Male emotion, trauma, and human endurance: a three-book essay.

This is a rather longer essay than usual, which I’ve been planning for a while. I often find myself reading-at first usually by accident, then on purpose as I realize what’s happening-several books in succession exploring similar themes. These are the times when (I’m beginning to think) I gain the deepest understanding and appreciation of the books I read. 

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credit Ryan Lane on flickr

Last year I found myself reading a series of different novels concerning British imperialism in South Asia: Rebel Queen by Michelle Moran, The Strangler Vine by M J Carter (which I have touched on in a previous review), The Hamilton Case (for a second time, it’s becoming one of my favorite books), set in British Sri Lanka when it was still called Ceylon, and finally and somewhat tangentially Zadie Smith’s White Teeth, broadening the geographic and historical scope of the theme to include south Asian diaspora in the UK and the contemporary effects of historic imperialism.

More recently I’ve been reading Patrick O’Brian‘s novels simultaneously with Naomi Novik’s Temeraire series (both set in the same era and approximate geographic areas, though only one of them includes dragons), and I have had the singular pleasure of recognizing names, places and events recurrent in both.

This style of reading allows me to become (to an extent) conversant in a subject, be it British imperialism or the events of the Napoleonic wars, and I’m finding lately that it allows me a much deeper understanding of these themes than if I’d read the books in isolation.

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by LeftPalate on flickr, incidentally there are some more beautiful photos here.

The newest books to form an instance of this pattern are The North Water by Ian McGuire, A Little Life by Hanya Yanagihara, and Birdsong by Sebastian Faulks. These books have a bit more of an abstract connection than usual, on which I will elaborate. While these books occupy different settings, eras and even arguably different genres, they share some essential thematic and stylistic qualities-the qualities which make them so compelling: All of these books have protagonists who basically go through hell. These characters are forced to endure abuse, grief, war, disgrace and every imaginable kind of physical hardship. Some of them survive, some succumb, but all are fundamentally changed by what they go through. These four novels aren’t unique in this respect but they are unique in how they delve deeply enough into the inner lives and pasts and emotions of the characters such that the reader forms (or at least I did) an intense emotional connection with the story.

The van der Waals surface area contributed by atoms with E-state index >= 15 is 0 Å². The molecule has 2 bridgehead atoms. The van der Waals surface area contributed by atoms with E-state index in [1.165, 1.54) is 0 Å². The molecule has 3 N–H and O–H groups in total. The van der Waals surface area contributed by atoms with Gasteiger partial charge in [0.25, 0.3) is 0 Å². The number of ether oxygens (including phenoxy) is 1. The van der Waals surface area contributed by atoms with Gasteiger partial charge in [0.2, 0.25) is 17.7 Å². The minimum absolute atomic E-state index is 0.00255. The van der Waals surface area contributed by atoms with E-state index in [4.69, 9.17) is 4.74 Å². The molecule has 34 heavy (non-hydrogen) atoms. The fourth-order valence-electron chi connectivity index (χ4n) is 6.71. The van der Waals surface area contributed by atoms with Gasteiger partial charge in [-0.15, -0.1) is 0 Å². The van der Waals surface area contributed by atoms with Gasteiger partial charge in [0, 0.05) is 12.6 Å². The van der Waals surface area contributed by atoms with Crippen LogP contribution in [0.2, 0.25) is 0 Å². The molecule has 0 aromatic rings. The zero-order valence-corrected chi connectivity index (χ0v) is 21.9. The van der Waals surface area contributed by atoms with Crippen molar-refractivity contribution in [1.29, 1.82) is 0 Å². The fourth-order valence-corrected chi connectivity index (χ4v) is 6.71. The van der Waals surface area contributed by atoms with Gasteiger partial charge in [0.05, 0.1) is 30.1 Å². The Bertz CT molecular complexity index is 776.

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by Susanne Nilsson on flickr

In addition, the characters are all men. This fact, combined with the emotionally engaging telling of the story that renders the characters not only relatable but vulnerable, even fragile, as each goes through his respective hell, is what makes these stories so valuable. Yanagihara has spoken in interviews about the psychological effects of trauma and abuse on men in particular, and the fact that fiction often does not allow male characters to grow with the kind of complex emotional vulnerability as female characters. Sebastian Faulks too has written about this (though I’ve since mislaid my copy of the book that had this interview in it), and while the characters in his novels sometimes wax too philosophical to be strictly believable, the emotional complexity and vulnerability of-especially of-his male characters cannot be overstated.

Faulks has said that the overarching theme of Birdsong is to question what the lengths are to which humanity can go and still be able to call itself that. He was referring to the line between passive obedience and active evil but this applies to personal hardship as well. What can a man go through and still be a ‘person’? What is the personhood like of men (and women, for that matter) who have gone past that point, who have undergone such hardship that the foundations of their personhood have been shaken?

Why do books like these make us feel so much for their characters while others don’t? What makes an account of emotional or physical trauma compelling? I’m sure there are plenty of other books that achieve this emotional depth and I’d love to hear about them. Please feel free to comment and discuss! Also, if you ‘read themes’ as well, I’d love to hear about it! What books have you read on a theme lately and what did they have in common?

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